Our next camping adventure was, shocker, a burst of unexpected Wyoming weather that struck suddenly and without warning. One minute we were relaxing on camp chairs, sippin' an icy beverage and soaking up the sun, and the next we were holding down the tent as a hurricane force wind arrived. We had just laid Gianni down for a nap in the pack 'n play inside the tent when this crazy wind struck and Genesis struggled to catch the end that had caught the breeze and was flinging it up several feet in the air, while I tried desperately to free the stuck zipper in order to get inside and rescue my baby who was using his pack 'n play like a flying carpet inside. After we calmed our beating hearts and staked the tent back down again, we all cuddled inside to ride out the storm.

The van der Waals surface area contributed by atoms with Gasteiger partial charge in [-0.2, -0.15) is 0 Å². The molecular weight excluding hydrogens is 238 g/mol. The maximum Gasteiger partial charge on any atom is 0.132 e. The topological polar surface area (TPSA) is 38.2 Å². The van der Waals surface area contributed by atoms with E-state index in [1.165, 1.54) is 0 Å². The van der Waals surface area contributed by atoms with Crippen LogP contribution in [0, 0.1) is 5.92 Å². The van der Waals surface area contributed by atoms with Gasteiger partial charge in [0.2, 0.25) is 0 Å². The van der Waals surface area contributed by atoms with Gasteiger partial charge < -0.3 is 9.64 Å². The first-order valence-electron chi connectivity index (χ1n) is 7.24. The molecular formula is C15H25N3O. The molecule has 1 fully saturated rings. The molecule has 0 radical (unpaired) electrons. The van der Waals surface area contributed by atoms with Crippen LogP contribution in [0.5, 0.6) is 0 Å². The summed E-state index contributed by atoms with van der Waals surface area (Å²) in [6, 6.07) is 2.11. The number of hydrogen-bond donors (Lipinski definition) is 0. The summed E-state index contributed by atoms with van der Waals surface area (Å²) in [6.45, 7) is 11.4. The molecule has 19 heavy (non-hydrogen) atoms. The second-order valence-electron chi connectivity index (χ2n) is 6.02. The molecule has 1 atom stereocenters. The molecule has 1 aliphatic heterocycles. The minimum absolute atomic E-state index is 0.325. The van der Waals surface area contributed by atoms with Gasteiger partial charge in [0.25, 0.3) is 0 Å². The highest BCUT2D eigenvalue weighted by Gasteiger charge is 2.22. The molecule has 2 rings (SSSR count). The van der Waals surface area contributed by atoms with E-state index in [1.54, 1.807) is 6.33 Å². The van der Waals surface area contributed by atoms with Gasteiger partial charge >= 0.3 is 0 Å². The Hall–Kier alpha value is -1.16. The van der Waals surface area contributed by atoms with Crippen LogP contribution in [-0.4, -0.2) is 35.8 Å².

Sunburned and sweaty and stinky and covered in sand, we pack things up (have you ever camped with a minimum of 3 kids? It's like moving only you have to fit it all in one trip in your car). Happy and looking forward to a shower our calm is disrupted by a couple of small spiders in our van; one on a pillow and one on a towel. I remember Andy saying as he was packing up that we had slept under a spider tree, but I wisely had not mentioned this to my girls. We squish the spiders. Suddenly from the back seat, Anna calls that there's another one on the little plastic chair next to her. As I'm reaching for a tissue to pass back to her, Cora makes the mistake of looking back to see it. What she actually views is a very large blob of hay that is stuck to the bottom of the chair. It has blades that could be spider's legs if you are in a moment of panic already and don't take the time to look closely. It's the size of my fist and right behind her head. She screams like I have never heard anyone scream in my life, rips off her seat belt and proceeds to fly into space, hurtling her little body through the air, past her little brother who she apparently is comfortable leaving behind to be eaten by the largest tarantula the world has ever seen, and comes to rest somewhere on the back of Mike's head as he is driving (i.e. swerving to a stop on the highway and trying not to cuss). By this time, Anna has come to the conclusion that the spider she herself was pointing at must be next to a spider that is worthy of complete and utter terror, and she follows her sister's example to the letter. We peel our first born and second born off our bodies and shout at the top of our lungs that what they were looking at was straw and not an eight legged freak. We have to yell, please understand, because they are still screaming in horror. Gianni calmly eats his goldfish crackers and stares at his sisters in fascination. We finally peel them off the ceiling and attend to the blood dripping down Cora's leg because she almost amputated herself trying to get away. I would have been angry but then my own mother would start her own blog and tell her story of my sister and I being around the same age and being left in the car while she went in to a store for a minute. We were under strict rules; do not unbuckle our seat belts and do not get out of the car under any circumstances. Now no one disobeys my mother. As we sat obediently in the car, munching graham crackers, we see a tiny little minuscule spider on the ceiling above our heads. We can't get away! We pelt it with crackers! We lose our minds in fear! We bang on the windows and scream for help! By the time Mom comes back we are red faced and snotty and hysterical. She probably would have spanked us but she needed her hands to cover her face with laughter. To this day if she sees a spider she calls one of us to ask if we have any graham crackers. Haha, Mom, this one's for you!